- Two recent studies draw attention to a major public-health problem—medication errors involving children.
- Every 8 minutes a child is given the wrong drug or given the wrong dose
- Using teaspoon or tablespoon measurements can double the chance of dosing errors.
- Before you leave the doctor’s office make sure you understand how, when, and for how long your child should take any medication.
Putting too much vanilla in your cookie recipe isn’t the end of the world, but incorrectly measuring your baby’s medication can have serious consequences.
Two studies published this year draw attention to a major public-health problem—medication errors involving children. Children are particularly at risk because they are more sensitive to medications than adults. Prescriptions are based on a child’s weight and being off by just a few milliliters can be dangerous.
The Scope of the Problem
The most recent study found that every 8 minutes a child is given the wrong drug or given the wrong dose. The study evaluated out-of-hospital medication errors from 2002 to 2012 in the National Poison Database System. The results have helped the medical community get a better idea of the scope of the problem.
- There are more than 200,000 out-of-hospital medications errors reported to poison control centers every year: children under the age of six are involved in 30 percent of the cases.
- The likelihood of medication errors increased the younger the child, with children under one years old making up more than 25 percent of the cases.
- Almost 82 percent of errors involved liquid medication, with painkillers making up more than 25 percent of all cases.
- 27 percent of medication errors were from accidentally taking a dose more than once.
- Most the cases were treated at home, but 25 children died due to a medication error during the 11-year-study period.
Switching to Milliliter Measurements
Another study released in April 2014 found that giving parents teaspoon- or tablespoon-based measurements:
- Made it 2.3 times more likely that they would mismeasure the dose.
- Made it 1.9 times more likely that they wouldn’t follow the prescription accurately.
- Resulted in one-third of them using a kitchen spoon, which made it 2.5 times more likely they would pour the wrong dose.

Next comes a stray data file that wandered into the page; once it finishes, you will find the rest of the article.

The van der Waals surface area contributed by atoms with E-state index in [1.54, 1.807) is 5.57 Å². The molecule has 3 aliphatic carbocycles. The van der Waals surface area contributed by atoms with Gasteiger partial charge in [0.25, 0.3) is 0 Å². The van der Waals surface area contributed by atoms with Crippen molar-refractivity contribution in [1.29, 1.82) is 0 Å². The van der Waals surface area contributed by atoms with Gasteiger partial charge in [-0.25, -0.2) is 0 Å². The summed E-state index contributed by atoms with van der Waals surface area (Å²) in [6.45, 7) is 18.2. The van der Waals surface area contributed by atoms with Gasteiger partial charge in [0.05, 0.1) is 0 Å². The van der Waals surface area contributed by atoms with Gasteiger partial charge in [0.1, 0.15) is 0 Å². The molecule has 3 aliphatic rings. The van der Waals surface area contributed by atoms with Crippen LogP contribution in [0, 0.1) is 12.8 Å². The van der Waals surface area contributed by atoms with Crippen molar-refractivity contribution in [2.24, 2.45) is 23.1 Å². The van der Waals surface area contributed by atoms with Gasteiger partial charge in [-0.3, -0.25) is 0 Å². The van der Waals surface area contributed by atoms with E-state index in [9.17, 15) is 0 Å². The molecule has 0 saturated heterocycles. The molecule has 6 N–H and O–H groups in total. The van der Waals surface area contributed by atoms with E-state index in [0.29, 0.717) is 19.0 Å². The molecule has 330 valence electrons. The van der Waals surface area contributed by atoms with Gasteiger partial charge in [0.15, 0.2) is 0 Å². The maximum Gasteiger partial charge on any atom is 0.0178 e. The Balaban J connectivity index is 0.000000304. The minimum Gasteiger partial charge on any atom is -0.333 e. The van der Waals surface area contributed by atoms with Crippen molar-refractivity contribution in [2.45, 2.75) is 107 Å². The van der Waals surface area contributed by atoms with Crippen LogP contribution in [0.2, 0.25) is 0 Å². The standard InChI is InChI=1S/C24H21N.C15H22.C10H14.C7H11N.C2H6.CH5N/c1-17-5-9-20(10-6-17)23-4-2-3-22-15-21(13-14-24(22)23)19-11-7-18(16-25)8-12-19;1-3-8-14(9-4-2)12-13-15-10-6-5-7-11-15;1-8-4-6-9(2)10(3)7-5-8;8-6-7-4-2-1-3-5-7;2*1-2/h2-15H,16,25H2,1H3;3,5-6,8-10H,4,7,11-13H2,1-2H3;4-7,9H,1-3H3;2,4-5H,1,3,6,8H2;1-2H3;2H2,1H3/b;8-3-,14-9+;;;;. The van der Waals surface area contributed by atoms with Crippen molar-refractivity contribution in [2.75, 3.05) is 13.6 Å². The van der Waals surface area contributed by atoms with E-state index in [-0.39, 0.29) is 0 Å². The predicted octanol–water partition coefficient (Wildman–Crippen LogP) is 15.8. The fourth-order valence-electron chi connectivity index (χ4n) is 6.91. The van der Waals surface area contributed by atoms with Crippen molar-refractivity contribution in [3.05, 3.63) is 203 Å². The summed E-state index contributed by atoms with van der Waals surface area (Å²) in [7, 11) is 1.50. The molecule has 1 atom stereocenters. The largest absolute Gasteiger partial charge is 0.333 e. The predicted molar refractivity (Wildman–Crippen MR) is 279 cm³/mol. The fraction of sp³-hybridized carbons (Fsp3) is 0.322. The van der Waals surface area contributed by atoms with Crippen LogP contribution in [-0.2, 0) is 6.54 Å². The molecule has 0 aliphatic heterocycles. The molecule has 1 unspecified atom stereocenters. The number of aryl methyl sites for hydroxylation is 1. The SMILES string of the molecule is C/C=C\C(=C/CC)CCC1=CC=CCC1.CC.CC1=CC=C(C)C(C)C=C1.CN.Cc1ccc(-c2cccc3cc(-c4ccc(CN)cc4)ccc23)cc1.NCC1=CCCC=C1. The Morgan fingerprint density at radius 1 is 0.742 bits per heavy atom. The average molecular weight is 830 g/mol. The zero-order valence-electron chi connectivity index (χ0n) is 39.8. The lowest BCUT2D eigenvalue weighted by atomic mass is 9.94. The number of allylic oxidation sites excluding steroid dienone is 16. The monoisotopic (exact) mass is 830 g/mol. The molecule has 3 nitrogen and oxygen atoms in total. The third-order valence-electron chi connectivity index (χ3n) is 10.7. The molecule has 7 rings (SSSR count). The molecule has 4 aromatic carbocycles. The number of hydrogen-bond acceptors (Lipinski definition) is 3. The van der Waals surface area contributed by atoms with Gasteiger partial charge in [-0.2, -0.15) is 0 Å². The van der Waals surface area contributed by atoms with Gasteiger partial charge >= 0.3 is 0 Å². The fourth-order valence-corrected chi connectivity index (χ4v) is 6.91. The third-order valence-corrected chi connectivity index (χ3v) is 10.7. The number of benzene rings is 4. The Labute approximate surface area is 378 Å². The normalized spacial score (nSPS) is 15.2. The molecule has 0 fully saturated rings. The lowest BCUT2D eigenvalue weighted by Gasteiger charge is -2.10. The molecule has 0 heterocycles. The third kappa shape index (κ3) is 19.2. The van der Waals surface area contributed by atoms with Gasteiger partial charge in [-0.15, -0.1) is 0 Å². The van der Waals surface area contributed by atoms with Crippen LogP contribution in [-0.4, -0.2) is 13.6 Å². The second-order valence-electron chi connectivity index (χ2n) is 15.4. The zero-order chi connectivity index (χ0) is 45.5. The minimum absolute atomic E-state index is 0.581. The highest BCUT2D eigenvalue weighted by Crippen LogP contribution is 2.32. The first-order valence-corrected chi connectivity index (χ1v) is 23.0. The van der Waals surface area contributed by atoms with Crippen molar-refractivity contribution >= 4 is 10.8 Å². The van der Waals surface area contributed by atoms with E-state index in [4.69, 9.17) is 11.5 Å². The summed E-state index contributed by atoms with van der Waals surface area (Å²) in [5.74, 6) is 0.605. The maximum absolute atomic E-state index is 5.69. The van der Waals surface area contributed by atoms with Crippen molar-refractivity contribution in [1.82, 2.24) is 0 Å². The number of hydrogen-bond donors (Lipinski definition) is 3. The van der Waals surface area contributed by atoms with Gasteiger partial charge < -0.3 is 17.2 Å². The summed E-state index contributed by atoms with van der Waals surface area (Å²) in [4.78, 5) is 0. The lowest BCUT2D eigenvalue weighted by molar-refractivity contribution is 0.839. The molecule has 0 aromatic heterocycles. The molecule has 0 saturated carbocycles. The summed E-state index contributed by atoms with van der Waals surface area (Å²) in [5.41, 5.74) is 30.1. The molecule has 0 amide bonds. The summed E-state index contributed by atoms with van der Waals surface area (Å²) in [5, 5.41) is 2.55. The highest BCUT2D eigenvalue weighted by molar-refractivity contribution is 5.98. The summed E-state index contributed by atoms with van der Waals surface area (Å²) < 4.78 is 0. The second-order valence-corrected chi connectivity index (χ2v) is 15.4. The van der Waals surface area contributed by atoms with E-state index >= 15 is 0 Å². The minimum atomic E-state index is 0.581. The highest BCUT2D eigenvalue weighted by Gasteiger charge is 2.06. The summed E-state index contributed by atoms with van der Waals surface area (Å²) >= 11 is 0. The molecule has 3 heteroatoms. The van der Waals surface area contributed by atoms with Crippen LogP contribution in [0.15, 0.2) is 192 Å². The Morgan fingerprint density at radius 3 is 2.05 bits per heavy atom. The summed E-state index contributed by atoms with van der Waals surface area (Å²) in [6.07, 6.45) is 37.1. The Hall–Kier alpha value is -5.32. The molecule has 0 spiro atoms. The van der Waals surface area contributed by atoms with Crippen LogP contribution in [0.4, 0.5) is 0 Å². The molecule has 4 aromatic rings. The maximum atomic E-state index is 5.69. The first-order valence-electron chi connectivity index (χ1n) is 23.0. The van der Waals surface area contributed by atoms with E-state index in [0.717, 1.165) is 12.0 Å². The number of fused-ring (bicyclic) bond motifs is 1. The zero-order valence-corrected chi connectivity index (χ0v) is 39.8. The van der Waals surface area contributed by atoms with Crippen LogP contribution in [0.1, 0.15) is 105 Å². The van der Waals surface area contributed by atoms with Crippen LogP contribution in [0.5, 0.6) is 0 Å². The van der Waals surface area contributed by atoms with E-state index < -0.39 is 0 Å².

- Could cause some confusion between what was a teaspoon and what was a tablespoon.
The study concluded that switching to milliliter measurements would help reduce dosing errors.
How to Get the Right Dose
Here are some important things you can do to make sure your child is getting the right medication at the right dose.
- Before you leave the doctor’s office make sure you understand how, when, and for how long your child should take the mediation. If you are confused, be sure to ask questions.
- Find out what you should do if you accidentally miss a dose.
- If the prescription is given in teaspoons or tablespoons, you can ask your doctor to change it to milliliters to make it easier to measure.
- Ask for an oral syringe, dropper, or dosing spoon from your doctor or pharmacist. You can even ask them to mark the right measurement on the dosing device for you.
- If using over-the-counter medications, only use the measuring device included in the package.
- Read the label each and every time you administer a medication to make sure you have the right medicine and haven’t forgotten the dose.
- To avoid confusion, keep all medications in their original packaging.
- Track when you gave the last dose and make sure you wait enough time between doses.
- Whenever possible, try to make just one person responsible for administering medicine.
- If multiple people are responsible for administering medications during the day, don’t just rely on your child’s memory. Instead use medication logs that give clear instructions on what medications should be given, how much, and when.
- If your child receives the wrong medicine or too much of a medication, call the poison-control helpline at 800-222-1222.
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